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International criminal and gangster Dawood Ibrahim is wanted by the Indian government who have been unsuccessfully trying to get his custody. He is believed to have been in hiding in Karachi, considered a 'safe haven' for dons from across the globe. The 1993 serial blasts that rocked Bombay are believed to be his handiwork. He not only provided logistical support to those involved in the execution, but had also financed the operation that brought the city to its knees.
The Lok Sabha said that the underworld don's location is unknown and once he is located, his extradition process will be initiated
On the INTERPOL (International Police) website also Dawood's name features amongst those against who Red Corner Notice (RCN) has been issued. The United Nations Security Council too is on his tail
Fiercely guarded and protected by the ISI is apparently Karachi-based. On December 27, 2014, Union Home Minister Rajnath Singh had said in Lucknow that Dawood is India's most wanted terrorist and India has repeatedly asked Pakistan to hand him over to it.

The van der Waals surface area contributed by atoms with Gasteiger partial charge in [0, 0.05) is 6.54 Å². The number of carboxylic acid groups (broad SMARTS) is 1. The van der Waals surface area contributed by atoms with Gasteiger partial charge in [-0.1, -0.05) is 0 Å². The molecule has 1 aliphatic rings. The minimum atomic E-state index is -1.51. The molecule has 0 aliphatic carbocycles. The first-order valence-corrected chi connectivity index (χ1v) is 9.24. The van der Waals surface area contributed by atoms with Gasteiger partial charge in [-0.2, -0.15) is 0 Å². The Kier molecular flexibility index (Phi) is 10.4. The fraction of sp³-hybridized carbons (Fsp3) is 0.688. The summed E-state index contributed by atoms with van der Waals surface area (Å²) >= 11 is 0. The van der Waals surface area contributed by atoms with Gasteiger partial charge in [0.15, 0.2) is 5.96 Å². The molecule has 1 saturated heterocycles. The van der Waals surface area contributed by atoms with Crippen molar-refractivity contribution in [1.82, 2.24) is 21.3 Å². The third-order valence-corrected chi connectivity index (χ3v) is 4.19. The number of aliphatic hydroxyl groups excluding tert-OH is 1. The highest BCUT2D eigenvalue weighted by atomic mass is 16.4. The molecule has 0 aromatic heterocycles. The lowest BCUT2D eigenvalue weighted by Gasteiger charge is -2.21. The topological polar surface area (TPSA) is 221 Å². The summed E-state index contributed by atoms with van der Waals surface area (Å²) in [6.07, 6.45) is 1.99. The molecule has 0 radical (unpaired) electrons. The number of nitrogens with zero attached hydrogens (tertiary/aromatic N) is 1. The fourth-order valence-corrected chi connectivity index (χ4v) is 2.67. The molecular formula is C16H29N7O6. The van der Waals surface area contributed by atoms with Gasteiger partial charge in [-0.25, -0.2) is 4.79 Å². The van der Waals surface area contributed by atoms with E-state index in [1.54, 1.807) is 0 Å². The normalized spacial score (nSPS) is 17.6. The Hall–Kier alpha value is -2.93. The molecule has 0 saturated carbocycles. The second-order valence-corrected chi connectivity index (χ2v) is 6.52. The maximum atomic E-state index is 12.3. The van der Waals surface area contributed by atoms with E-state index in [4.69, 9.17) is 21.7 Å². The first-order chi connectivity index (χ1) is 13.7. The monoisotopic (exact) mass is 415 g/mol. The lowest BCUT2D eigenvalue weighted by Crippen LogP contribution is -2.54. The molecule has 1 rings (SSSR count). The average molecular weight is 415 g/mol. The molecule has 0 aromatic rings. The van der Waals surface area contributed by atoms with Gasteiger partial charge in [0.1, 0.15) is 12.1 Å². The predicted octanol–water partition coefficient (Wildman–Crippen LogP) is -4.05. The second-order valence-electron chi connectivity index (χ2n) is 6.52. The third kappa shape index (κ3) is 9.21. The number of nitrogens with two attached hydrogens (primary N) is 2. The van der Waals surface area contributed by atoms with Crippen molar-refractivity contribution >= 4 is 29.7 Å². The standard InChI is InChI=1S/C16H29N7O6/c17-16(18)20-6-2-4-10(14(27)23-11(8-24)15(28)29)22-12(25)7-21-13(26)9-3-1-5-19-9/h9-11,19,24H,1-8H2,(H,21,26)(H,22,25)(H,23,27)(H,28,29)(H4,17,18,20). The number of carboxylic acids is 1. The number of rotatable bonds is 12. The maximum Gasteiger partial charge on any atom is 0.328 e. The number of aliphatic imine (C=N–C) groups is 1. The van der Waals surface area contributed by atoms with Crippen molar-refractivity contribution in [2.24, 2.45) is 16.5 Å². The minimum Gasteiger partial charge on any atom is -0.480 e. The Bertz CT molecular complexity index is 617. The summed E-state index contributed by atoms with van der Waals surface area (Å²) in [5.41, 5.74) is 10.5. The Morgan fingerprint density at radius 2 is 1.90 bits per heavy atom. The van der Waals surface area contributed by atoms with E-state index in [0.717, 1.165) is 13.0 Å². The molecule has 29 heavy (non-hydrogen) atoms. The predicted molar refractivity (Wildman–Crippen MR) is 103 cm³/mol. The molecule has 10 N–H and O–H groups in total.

A day ago, NCP chief Sharad Pawar, who was the chief minister of Maharashtra in early 1990s, declined to comment on the claims that underworld don Dawood Ibrahim, one of the prime accused in 1993 Mumbai blasts, wanted to surrender.
Former Delhi Police Commissioner Neeraj Kumar in an interview to a national daily last week, was quoted as saying Dawood, labelled by the US as 'Specially Designated Global Terrorist', had got in touch with him and wanted to surrender, but the plan was shelved by the government.
Dawood who steadily climbed the ladder of underworld only to be recognized for his shrewdness in the upper echelons became a menace and sent the Mumbai Police and the police forces from other parts of India into a tailspin began from Mumbai. He is the founder of Mumbai-base organized crime syndicate called the D-company.